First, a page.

The highlight of the trip came after a talent show put on by the SOLD children. After much laughing and dancing and eating, we circled up on the ground as the sky darkened and shared the hope of the future. One by one the children told of the dreams they had. "I want to be a nurse." "I want to be a teacher." "I want to be a tour guide." Before SOLD got to this poor village, their choices would have been between a field worker, a maid or a sex toy, as school was not in the future for any of these girls (and boys). But with the certainty of education these girls have a chance of surviving and thriving in a culture that is so stacked against them.
I got more than an exotic vacation to Thailand. My heart got tendered as I saw what my dollars to SOLD were helping to prevent. SOLD needs to be in many more villages. While there are organizations that provide a safe haven for the girls to leave prostitution, you can see the money is so good in that line of work that many choose to stay in it. Even if they choose to leave, they still must be educated in order to get a safer and less shameful job. So why not educate these girls in the first place! So they can skip this step of going to sex trade. That is the mission of SOLD and to me that seems to be the best answer for Thailand's daughters.
I said earlier that this issue was not my 'sole passion' and maybe it isn't yours either. But I can without a doubt say that I have not stopped thinking about the girls of Thailand since I returned home a month ago. I have gone from being a casual supporter of an organization that is doing a 'really good thing' to being convinced that SOLD is making a radical, life changing difference in the lives of children in poor, rural Thailand, one grade at a time. Maybe you want to become passionate about the causes you are giving to. Then dive in! Take the next step beyond your check book. Put your feet on the ground! Go and learn and affect your heart... forever.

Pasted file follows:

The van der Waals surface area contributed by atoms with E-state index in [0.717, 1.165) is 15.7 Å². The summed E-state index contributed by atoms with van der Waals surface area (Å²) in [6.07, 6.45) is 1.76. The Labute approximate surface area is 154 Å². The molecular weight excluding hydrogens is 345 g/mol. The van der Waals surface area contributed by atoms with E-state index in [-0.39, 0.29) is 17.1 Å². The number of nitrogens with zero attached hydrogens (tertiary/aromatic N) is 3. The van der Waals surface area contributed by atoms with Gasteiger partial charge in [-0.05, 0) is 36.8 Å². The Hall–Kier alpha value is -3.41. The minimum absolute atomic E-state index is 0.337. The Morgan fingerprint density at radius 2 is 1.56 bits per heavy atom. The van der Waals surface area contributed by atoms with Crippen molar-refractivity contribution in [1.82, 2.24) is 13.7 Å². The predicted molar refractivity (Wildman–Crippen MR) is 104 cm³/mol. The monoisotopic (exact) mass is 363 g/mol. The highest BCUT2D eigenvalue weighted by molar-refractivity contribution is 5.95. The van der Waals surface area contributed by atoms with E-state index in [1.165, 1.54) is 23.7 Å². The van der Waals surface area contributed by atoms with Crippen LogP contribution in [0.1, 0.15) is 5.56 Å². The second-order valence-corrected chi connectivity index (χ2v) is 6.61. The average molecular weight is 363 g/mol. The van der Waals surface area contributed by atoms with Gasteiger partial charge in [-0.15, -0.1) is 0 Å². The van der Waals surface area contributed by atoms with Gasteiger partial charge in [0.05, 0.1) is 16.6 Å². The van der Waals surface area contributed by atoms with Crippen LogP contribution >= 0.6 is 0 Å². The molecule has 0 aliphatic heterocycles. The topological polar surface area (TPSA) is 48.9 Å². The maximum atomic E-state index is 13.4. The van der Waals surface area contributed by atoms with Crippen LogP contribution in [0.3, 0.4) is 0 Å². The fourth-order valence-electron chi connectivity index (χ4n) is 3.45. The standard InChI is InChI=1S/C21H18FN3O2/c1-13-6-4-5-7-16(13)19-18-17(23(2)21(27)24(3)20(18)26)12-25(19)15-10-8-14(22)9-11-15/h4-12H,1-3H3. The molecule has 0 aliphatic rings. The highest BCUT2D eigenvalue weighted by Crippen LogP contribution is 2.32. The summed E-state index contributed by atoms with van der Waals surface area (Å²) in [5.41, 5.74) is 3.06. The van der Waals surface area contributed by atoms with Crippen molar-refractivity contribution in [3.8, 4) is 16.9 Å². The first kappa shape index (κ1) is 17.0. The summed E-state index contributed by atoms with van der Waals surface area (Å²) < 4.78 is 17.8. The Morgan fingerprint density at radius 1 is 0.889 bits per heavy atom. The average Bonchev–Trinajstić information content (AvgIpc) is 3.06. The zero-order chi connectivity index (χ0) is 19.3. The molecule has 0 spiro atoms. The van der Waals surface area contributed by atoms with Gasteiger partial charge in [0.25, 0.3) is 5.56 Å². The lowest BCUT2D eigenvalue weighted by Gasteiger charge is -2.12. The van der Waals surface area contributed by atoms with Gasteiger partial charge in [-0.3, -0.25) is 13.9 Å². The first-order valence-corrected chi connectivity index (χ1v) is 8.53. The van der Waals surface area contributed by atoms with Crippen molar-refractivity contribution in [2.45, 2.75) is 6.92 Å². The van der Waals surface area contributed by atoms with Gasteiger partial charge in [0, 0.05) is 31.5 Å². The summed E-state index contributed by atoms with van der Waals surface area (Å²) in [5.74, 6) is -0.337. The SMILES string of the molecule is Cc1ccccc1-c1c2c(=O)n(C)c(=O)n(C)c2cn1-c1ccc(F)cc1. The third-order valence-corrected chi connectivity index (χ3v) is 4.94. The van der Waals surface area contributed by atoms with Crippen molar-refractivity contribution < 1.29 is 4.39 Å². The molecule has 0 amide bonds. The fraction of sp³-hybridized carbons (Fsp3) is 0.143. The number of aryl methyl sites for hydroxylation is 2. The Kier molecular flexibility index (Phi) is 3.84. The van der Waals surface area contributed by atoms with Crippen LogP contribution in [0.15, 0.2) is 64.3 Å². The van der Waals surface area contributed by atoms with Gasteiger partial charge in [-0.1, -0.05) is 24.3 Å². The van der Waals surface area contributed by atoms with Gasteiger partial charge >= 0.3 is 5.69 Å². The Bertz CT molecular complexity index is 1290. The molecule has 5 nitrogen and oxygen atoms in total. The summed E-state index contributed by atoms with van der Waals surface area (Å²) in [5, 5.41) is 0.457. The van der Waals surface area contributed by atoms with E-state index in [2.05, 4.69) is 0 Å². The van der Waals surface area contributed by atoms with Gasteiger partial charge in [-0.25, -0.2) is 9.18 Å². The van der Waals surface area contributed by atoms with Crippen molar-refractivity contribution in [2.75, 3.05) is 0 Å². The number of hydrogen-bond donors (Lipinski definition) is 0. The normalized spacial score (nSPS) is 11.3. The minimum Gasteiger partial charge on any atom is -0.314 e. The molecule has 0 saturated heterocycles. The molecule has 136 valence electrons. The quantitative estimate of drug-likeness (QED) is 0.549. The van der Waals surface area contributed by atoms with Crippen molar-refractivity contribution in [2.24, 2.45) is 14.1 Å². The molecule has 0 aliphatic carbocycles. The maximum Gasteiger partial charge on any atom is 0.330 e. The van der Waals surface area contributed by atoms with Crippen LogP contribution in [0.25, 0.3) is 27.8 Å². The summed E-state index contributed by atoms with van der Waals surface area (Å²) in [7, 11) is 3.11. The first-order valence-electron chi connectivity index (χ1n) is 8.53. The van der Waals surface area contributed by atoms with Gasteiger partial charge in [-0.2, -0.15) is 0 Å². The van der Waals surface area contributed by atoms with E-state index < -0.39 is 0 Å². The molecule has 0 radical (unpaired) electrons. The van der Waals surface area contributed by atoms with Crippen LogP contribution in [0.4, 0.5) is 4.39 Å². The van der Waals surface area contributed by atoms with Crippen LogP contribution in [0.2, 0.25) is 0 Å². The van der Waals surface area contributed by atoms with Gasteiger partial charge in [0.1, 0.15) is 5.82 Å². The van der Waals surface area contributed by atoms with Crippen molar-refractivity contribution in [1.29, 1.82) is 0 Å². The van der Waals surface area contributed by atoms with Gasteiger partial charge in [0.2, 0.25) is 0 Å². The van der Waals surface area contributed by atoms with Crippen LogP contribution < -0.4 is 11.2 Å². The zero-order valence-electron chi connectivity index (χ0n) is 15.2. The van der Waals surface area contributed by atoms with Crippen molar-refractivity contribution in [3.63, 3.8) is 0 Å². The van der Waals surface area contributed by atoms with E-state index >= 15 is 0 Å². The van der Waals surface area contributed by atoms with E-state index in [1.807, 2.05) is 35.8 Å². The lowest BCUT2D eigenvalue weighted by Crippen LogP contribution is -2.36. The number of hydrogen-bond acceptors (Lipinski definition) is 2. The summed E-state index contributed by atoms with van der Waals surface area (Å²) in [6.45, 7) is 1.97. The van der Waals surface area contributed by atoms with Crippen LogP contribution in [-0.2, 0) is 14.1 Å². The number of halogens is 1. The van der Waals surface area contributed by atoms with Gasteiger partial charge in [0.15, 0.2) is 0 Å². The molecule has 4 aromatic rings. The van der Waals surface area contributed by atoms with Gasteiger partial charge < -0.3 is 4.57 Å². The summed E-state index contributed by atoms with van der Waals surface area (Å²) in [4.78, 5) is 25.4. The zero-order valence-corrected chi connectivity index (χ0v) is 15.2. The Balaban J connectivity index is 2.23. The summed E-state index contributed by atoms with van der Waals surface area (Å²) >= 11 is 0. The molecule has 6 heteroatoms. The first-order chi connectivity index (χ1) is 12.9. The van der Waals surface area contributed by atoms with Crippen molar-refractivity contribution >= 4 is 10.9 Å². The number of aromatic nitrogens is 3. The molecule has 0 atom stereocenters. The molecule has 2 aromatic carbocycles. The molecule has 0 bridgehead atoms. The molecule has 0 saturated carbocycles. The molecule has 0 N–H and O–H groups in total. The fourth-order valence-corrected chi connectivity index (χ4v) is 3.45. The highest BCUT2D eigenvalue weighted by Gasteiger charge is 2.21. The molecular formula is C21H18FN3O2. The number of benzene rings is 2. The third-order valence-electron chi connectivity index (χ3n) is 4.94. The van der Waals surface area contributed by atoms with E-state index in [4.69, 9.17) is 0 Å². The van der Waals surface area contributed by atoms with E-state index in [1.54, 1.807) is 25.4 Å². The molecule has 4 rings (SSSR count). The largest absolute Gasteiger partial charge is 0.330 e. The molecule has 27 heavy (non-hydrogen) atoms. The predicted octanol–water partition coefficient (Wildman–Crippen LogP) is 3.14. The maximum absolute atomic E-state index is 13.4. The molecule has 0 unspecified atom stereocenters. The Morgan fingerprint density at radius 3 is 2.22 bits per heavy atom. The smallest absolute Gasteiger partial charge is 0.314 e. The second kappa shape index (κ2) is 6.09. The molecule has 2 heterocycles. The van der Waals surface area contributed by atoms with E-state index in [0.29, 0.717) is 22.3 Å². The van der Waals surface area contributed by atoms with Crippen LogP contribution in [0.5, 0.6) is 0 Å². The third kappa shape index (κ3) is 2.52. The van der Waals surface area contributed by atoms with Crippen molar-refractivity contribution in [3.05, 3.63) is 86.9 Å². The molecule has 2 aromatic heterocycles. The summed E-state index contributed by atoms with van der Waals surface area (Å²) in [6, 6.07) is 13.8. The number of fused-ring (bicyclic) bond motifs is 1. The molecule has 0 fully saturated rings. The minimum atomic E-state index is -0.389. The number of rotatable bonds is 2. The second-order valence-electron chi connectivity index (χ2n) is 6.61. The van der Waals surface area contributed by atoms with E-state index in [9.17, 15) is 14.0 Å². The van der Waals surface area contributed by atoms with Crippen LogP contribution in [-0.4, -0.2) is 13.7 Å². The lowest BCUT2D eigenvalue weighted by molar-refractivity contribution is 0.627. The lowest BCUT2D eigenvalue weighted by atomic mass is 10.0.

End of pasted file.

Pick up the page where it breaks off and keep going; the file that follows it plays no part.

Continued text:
Emily grew up in San Jose and was always fascinated by stories of missionaries who lived in far off countries, helping to make the world a better place. She has explored
her own mission fields in Mexico, South Africa, France and now Thailand. Emily's background is teaching, so education is near and dear to her heart. Emily speaks and writes and encourages others to help make the world a better place for all, even if its just one person at a time. You can find more of her writings on her blog at www.beyondtheredchair.com.